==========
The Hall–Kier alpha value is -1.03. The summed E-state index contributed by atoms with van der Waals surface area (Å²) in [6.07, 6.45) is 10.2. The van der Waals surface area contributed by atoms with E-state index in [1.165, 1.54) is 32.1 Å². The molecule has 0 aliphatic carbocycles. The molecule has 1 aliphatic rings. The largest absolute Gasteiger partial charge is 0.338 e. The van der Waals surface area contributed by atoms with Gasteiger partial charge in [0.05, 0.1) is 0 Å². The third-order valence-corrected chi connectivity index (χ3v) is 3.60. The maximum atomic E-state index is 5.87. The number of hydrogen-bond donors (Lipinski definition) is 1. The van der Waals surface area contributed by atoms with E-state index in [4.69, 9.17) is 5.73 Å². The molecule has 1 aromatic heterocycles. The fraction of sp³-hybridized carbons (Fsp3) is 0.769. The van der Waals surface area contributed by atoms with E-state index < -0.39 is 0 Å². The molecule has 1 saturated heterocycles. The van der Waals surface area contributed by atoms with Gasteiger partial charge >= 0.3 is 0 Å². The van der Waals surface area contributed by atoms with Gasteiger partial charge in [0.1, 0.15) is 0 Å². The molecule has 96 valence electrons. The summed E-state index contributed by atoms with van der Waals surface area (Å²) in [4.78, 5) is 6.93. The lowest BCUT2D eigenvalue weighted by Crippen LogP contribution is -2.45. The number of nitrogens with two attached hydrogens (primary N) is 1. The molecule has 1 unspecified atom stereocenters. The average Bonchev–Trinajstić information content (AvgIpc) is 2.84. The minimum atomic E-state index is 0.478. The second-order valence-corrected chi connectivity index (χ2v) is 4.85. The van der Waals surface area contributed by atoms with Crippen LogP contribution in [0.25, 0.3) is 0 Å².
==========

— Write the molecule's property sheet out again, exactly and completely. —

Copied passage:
The Hall–Kier alpha value is -1.03. The summed E-state index contributed by atoms with van der Waals surface area (Å²) in [6.07, 6.45) is 10.2. The van der Waals surface area contributed by atoms with E-state index in [1.165, 1.54) is 32.1 Å². The molecule has 0 aliphatic carbocycles. The molecule has 1 aliphatic rings. The largest absolute Gasteiger partial charge is 0.338 e. The van der Waals surface area contributed by atoms with Gasteiger partial charge in [0.05, 0.1) is 0 Å². The third-order valence-corrected chi connectivity index (χ3v) is 3.60. The maximum atomic E-state index is 5.87. The number of hydrogen-bond donors (Lipinski definition) is 1. The van der Waals surface area contributed by atoms with E-state index in [4.69, 9.17) is 5.73 Å². The molecule has 1 aromatic heterocycles. The fraction of sp³-hybridized carbons (Fsp3) is 0.769. The van der Waals surface area contributed by atoms with E-state index < -0.39 is 0 Å². The molecule has 1 saturated heterocycles. The van der Waals surface area contributed by atoms with Gasteiger partial charge >= 0.3 is 0 Å². The van der Waals surface area contributed by atoms with Gasteiger partial charge in [0.1, 0.15) is 0 Å². The molecule has 96 valence electrons. The summed E-state index contributed by atoms with van der Waals surface area (Å²) in [4.78, 5) is 6.93. The lowest BCUT2D eigenvalue weighted by Crippen LogP contribution is -2.45. The number of nitrogens with two attached hydrogens (primary N) is 1. The molecule has 1 unspecified atom stereocenters. The average Bonchev–Trinajstić information content (AvgIpc) is 2.84. The minimum atomic E-state index is 0.478. The second-order valence-corrected chi connectivity index (χ2v) is 4.85. The van der Waals surface area contributed by atoms with Crippen LogP contribution in [0.25, 0.3) is 0 Å².